Seattle’s economic growth since the Great Recession might as well be called the Amazon Boom. But with Amazon’s gaze shifting to New York and Virginia, its newly chosen HQ2 sites, Seattle's economy could be in for something different.
Amazon’s announcement that its headquarters expansion would land in New York City and Northern Virginia answered one question that had been hanging over the Seattle company.
A big one remains for Amazon’s hometown: What happens next here?
Seattle’s economic growth since the Great Recession might as well be called the Amazon Boom. Fueled by rapid expansion in online retail and cloud computing, Amazon grew into the biggest corporate tenant of any American city, becoming a center of gravity that drew thousands of well-educated, well-paid workers and other high-tech firms near the company’s home base in South Lake Union.
With Amazon’s gaze shifting to the East Coast, Seattle is in for something different.
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The company’s construction and lease plans point to continued hiring in its first hometown for the next two years. After that, people who have spoken with Amazon executives and close observers of the company say, Amazon is likely to shift the bulk of its new hiring to its second and third campuses.
That promises a drastic shift for a city that has grown accustomed to Amazonians moving in by the truckload. Between 2010 and 2017, the company added an average of 5,000 employees to its rolls in Seattle each year, not counting hires to replace departed employees.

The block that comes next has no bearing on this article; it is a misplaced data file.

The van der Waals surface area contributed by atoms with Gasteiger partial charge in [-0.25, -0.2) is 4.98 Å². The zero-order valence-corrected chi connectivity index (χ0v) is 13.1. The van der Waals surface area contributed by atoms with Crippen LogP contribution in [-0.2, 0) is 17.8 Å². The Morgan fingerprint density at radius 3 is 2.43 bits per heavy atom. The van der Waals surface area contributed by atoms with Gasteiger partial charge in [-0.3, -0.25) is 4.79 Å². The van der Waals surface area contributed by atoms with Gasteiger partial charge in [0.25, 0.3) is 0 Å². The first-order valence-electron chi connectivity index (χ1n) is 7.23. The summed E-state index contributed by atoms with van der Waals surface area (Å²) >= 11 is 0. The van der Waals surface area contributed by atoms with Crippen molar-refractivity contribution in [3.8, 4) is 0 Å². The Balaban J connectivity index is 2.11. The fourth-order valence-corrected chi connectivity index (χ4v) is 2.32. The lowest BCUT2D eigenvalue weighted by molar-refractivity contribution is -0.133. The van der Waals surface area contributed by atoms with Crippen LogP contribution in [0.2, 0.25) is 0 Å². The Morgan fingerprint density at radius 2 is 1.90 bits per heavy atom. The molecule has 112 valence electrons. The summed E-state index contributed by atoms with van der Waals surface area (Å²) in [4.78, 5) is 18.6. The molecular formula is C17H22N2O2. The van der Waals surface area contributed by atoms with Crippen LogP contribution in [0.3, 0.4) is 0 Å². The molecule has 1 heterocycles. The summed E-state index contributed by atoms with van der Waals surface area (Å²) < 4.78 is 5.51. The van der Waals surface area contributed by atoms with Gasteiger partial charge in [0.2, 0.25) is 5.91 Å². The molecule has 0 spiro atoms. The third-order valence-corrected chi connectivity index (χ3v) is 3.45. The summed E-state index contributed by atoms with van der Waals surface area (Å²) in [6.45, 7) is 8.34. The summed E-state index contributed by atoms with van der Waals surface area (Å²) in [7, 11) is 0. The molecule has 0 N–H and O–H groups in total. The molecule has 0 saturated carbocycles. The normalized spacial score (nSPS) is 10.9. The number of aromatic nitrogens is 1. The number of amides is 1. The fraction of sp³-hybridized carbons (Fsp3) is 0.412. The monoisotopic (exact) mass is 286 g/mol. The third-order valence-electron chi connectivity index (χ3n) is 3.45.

“Their expansion in these last four or five years has been kind of astounding,” said Michael Jensen, a senior planner with the Puget Sound Regional Council (PSRC), which works on regional growth issues.
Exactly how much Amazon throttles back from that pace will have far-reaching consequences for Seattle’s economy, helping to determine the direction of the housing market, the makeup of the region’s workforce, and the fate of a construction boom that reshaped and expanded downtown, economists and executives say. Seattle city planners, restaurateurs, construction workers and advocates for low-income housing all have a stake in the plans of the city’s largest corporate resident.
The HQ2 search makes one thing clear, observers say: Amazon grew up in Seattle, but it is no longer dependent upon it.
Outsized economic role
Gov. Jay Inslee, speaking at an event at Amazon’s campus earlier this year, laid out the common view of Amazon’s heft with an anecdote about his son, Jack, a carpenter.
“My son builds houses,” Inslee began.
He got more specific. “He builds houses for Amazon employees,” Inslee said to laughter in the crowd of Amazonians. “Thank you, Amazon. We appreciate that.”
Exactly how much of a role Amazon plays in the Seattle economy is up for debate. But employment data suggest an outsized role for Jeff Bezos’ company.
Amazon accounted for 29 percent of the workers Seattle added between 2010, the year the company moved to its South Lake Union headquarters campus, and 2017, according to an analysis of data from the company and city-level employment estimates from the PSRC.